If I saw the lesson kids putting him back without grooming or cooling off I'd do it. If I saw him all muddy I'd take extra time to groom him off. I even had a little tack box in front of him with fly spray and treats for him. He was my special boy.

          Its been years since I moved, I haven't seen him since then, but I like to think that if he's still alive (he was 15 when I started riding him and that was 10 years ago) he still remembers me. I will always remember him.
          Telling a worrier to relax is counterproductive. Then we worry about relaxing.

          Comment


          • #6
            A lot of people know at least a little bit about Gwennie. She was my schoolmistress, that horse that just took me everywhere. I met her for the first time very inauspiciously--I had moved my TB mare to a new barn on Easter Sunday and the BO told me to just make ourselves at home, that nobody would be there due to the holiday. Well, I settled Kelly in and took a look around and noticed this poor chestnut mare SHIVERING in the cold rain, looking at me with big sad eyes. Someone had turned her out with her non-waterproof stable blanket on and she was SOAKED and miserable. Not knowing who she was or where she belonged I just opened the gate and told her "go on in, horse" and she calmly took herself to her stall and put herself away. I changed her blanket and gave her some hay and it was WEEKS later before I found out she was a very fancy event horse that was winning all over the place at Prelim/CCI* level.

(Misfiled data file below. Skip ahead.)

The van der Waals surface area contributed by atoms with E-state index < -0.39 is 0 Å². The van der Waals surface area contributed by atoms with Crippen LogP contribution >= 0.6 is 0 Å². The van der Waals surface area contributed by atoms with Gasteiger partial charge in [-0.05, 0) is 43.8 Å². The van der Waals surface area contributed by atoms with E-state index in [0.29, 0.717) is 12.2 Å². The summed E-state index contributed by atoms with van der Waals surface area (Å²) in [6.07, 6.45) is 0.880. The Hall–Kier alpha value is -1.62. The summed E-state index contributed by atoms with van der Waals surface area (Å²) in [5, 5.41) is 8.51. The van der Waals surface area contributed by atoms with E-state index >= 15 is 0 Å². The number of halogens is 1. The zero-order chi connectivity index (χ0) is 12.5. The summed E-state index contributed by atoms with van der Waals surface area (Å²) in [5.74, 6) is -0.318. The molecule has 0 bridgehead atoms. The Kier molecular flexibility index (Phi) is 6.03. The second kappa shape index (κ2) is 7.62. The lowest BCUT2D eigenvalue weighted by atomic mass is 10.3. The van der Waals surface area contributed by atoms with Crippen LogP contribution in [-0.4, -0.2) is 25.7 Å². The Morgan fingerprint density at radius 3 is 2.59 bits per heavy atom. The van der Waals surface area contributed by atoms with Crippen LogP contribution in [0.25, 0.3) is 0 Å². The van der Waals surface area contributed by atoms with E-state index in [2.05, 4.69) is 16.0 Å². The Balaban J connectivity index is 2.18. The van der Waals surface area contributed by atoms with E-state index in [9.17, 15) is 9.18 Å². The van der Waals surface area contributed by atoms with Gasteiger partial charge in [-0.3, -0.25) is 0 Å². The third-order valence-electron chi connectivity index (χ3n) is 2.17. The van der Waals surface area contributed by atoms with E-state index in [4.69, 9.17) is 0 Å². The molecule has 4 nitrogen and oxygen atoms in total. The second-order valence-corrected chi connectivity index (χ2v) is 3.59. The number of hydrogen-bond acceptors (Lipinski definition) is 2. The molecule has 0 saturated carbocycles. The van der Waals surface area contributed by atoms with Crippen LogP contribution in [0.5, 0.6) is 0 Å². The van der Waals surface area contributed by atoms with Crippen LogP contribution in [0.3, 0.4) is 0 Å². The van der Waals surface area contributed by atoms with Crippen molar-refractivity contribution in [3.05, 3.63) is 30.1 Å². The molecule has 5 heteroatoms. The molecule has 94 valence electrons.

Her owner and I became acquaintances and then friends since I boarded there for several years, and eventually she leased Gwen to a young rider at the barn who had 3 great seasons on her, winning everything in sight. Time passed and I moved to the other side of the state. A couple of years later, it so happened that Lindsay (the YR who had leased Gwen) came to go to college in my little town and we got back in touch and she would come ride with me often.

            After a year or so at my new place my Kelly had declared herself FINISHED with jumping (she was never brave) and Bonnie was still only 2-3 years old at this time, so I mentioned once, while driving to the barn with Lindsay, that I might buy another horse. I remember this so clearly! Lindsay, who is a force of nature, told me "You need to buy Gwen." So I did! She was 16 years old at the time and I had never ridden her before in all the time I boarded at the same barn, and the one day I went to try her she was lame with a cut on her leg so all we did was trot around a couple of times. Didn't matter. I knew the moment my butt hit the saddle that this horse would TAKE CARE OF ME.